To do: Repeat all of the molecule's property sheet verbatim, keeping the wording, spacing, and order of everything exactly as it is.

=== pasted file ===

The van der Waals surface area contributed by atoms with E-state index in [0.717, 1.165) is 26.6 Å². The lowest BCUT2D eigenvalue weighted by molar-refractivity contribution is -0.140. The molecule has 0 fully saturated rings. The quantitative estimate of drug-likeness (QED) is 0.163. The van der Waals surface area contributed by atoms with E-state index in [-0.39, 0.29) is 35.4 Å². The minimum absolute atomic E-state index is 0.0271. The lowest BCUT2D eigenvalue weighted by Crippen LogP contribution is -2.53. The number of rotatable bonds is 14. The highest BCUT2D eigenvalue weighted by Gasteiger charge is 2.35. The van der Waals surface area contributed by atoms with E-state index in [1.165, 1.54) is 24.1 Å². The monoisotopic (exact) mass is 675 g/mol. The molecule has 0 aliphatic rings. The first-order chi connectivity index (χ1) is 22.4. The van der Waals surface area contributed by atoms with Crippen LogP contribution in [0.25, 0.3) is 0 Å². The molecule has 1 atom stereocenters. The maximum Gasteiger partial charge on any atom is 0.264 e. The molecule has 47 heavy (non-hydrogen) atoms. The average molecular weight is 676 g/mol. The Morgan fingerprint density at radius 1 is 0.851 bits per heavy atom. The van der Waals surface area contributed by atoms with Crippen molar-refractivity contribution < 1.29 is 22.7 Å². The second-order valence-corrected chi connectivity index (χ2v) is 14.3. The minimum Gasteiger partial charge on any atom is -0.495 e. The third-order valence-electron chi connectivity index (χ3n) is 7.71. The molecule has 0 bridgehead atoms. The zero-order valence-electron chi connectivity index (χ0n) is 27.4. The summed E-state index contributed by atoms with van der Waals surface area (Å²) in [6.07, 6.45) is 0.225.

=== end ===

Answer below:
The van der Waals surface area contributed by atoms with E-state index in [0.717, 1.165) is 26.6 Å². The lowest BCUT2D eigenvalue weighted by molar-refractivity contribution is -0.140. The molecule has 0 fully saturated rings. The quantitative estimate of drug-likeness (QED) is 0.163. The van der Waals surface area contributed by atoms with E-state index in [-0.39, 0.29) is 35.4 Å². The minimum absolute atomic E-state index is 0.0271. The lowest BCUT2D eigenvalue weighted by Crippen LogP contribution is -2.53. The number of rotatable bonds is 14. The highest BCUT2D eigenvalue weighted by Gasteiger charge is 2.35. The van der Waals surface area contributed by atoms with E-state index in [1.165, 1.54) is 24.1 Å². The monoisotopic (exact) mass is 675 g/mol. The molecule has 0 aliphatic rings. The first-order chi connectivity index (χ1) is 22.4. The van der Waals surface area contributed by atoms with Crippen LogP contribution in [0.25, 0.3) is 0 Å². The molecule has 1 atom stereocenters. The maximum Gasteiger partial charge on any atom is 0.264 e. The molecule has 47 heavy (non-hydrogen) atoms. The average molecular weight is 676 g/mol. The Morgan fingerprint density at radius 1 is 0.851 bits per heavy atom. The van der Waals surface area contributed by atoms with Crippen molar-refractivity contribution < 1.29 is 22.7 Å². The second-order valence-corrected chi connectivity index (χ2v) is 14.3. The minimum Gasteiger partial charge on any atom is -0.495 e. The third-order valence-electron chi connectivity index (χ3n) is 7.71. The molecule has 0 bridgehead atoms. The zero-order valence-electron chi connectivity index (χ0n) is 27.4. The summed E-state index contributed by atoms with van der Waals surface area (Å²) in [6.07, 6.45) is 0.225.